Until You Hear that Bell
Sean Mahoney seems totally at home and at ease on the stage. A spoken word artist and member of the Roundhouse poetry collective, he's loose-limbed: a natural. His first solo show describes his years as an amateur boxer. His father first introduces him to the sport as a kid. He’s unsure at first but gradually gets in to it, gets good at it.
His story plays out within three-minute boxing rounds, the scenes changing when the whistle blows. Mahoney describes what it is to train, to grow in skill and confidence, to hit and be hit, while also touching on things outside the ring: his relationship with his father, his worries about his GCSEs.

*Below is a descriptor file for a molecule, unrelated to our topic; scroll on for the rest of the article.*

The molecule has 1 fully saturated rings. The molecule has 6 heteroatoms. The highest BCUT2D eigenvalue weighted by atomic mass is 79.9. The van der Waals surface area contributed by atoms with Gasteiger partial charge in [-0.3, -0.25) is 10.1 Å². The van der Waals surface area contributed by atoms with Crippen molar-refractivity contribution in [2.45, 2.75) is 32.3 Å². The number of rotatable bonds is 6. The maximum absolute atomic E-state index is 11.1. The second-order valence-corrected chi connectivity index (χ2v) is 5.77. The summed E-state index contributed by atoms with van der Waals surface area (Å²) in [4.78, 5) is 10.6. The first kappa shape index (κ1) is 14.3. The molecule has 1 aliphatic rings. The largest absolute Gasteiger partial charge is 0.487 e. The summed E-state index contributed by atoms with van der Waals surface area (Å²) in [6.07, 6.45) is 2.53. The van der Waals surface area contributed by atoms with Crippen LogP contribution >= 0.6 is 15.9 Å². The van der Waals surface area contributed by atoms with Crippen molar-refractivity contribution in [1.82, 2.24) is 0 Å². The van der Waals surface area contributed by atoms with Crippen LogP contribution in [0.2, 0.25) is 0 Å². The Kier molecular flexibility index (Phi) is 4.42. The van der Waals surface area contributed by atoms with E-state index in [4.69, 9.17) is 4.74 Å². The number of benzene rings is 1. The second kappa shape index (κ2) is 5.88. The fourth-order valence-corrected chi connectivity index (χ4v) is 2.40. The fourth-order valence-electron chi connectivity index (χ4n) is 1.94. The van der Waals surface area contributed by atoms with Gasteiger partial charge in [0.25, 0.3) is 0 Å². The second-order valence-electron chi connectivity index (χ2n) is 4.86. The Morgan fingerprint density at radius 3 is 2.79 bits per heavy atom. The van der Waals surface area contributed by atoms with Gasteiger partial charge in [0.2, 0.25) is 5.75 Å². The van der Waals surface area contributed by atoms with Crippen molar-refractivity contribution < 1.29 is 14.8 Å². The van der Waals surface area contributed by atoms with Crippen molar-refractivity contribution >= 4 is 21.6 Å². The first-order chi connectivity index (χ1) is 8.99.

There’s an ambling, almost conversational tone to his delivery, which is deceptive; he’s a really skilled storyteller, drawing you in; he’s particularly good at capturing a child’s eye perspective on things, like his open-mouthed shock on first seeing one man hit another. His writing is nimble and light-footed, full of little asides. It’s funny – he has great timing – but he’s also created a piece with weight and range.
A casual and comfortable performer with a winning smile, his style becomes more physical as the show goes on. He whips out a skipping rope and skips until his skin glistens and his cheeks flush pink. In the end he makes the decision to leave boxing behind, to go down a different path, and, similarly, by the end of Yael Shavit’s production you feel you’ve watched him grow up.